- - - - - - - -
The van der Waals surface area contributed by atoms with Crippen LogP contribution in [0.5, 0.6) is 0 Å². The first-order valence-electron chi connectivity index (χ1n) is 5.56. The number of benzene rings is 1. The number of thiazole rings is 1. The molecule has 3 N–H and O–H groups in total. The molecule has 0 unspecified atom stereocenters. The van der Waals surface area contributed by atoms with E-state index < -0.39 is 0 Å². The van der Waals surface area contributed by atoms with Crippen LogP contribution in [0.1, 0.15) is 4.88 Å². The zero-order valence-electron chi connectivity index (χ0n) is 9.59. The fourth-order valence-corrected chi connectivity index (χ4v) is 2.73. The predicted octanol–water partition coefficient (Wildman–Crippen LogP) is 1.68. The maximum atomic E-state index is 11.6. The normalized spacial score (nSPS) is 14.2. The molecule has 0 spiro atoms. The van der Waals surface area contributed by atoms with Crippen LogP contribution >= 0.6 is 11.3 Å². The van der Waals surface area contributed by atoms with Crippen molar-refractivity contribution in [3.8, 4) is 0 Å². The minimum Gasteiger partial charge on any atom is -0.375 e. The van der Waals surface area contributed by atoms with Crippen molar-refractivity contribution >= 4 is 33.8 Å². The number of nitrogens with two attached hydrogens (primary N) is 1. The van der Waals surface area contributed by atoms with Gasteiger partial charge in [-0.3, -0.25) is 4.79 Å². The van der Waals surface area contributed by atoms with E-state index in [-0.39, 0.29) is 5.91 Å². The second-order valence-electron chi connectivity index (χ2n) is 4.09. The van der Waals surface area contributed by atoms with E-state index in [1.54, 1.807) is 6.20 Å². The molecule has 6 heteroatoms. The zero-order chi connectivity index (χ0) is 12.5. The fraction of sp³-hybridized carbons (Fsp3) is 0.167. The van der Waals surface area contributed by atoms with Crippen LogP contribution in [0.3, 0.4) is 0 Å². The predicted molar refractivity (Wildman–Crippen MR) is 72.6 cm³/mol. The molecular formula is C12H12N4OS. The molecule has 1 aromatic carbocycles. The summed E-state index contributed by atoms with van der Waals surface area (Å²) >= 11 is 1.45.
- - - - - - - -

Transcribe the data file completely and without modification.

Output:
The van der Waals surface area contributed by atoms with Crippen LogP contribution in [0.5, 0.6) is 0 Å². The first-order valence-electron chi connectivity index (χ1n) is 5.56. The number of benzene rings is 1. The number of thiazole rings is 1. The molecule has 3 N–H and O–H groups in total. The molecule has 0 unspecified atom stereocenters. The van der Waals surface area contributed by atoms with E-state index < -0.39 is 0 Å². The van der Waals surface area contributed by atoms with Crippen LogP contribution in [0.1, 0.15) is 4.88 Å². The zero-order valence-electron chi connectivity index (χ0n) is 9.59. The fourth-order valence-corrected chi connectivity index (χ4v) is 2.73. The predicted octanol–water partition coefficient (Wildman–Crippen LogP) is 1.68. The maximum atomic E-state index is 11.6. The normalized spacial score (nSPS) is 14.2. The molecule has 0 spiro atoms. The van der Waals surface area contributed by atoms with Crippen LogP contribution >= 0.6 is 11.3 Å². The van der Waals surface area contributed by atoms with Crippen molar-refractivity contribution in [3.8, 4) is 0 Å². The minimum Gasteiger partial charge on any atom is -0.375 e. The van der Waals surface area contributed by atoms with Crippen molar-refractivity contribution >= 4 is 33.8 Å². The number of nitrogens with two attached hydrogens (primary N) is 1. The van der Waals surface area contributed by atoms with Gasteiger partial charge in [-0.3, -0.25) is 4.79 Å². The van der Waals surface area contributed by atoms with E-state index in [-0.39, 0.29) is 5.91 Å². The second-order valence-electron chi connectivity index (χ2n) is 4.09. The van der Waals surface area contributed by atoms with E-state index in [1.54, 1.807) is 6.20 Å². The molecule has 6 heteroatoms. The zero-order chi connectivity index (χ0) is 12.5. The fraction of sp³-hybridized carbons (Fsp3) is 0.167. The van der Waals surface area contributed by atoms with Crippen LogP contribution in [0.3, 0.4) is 0 Å². The predicted molar refractivity (Wildman–Crippen MR) is 72.6 cm³/mol. The molecular formula is C12H12N4OS. The molecule has 1 aromatic carbocycles. The summed E-state index contributed by atoms with van der Waals surface area (Å²) >= 11 is 1.45.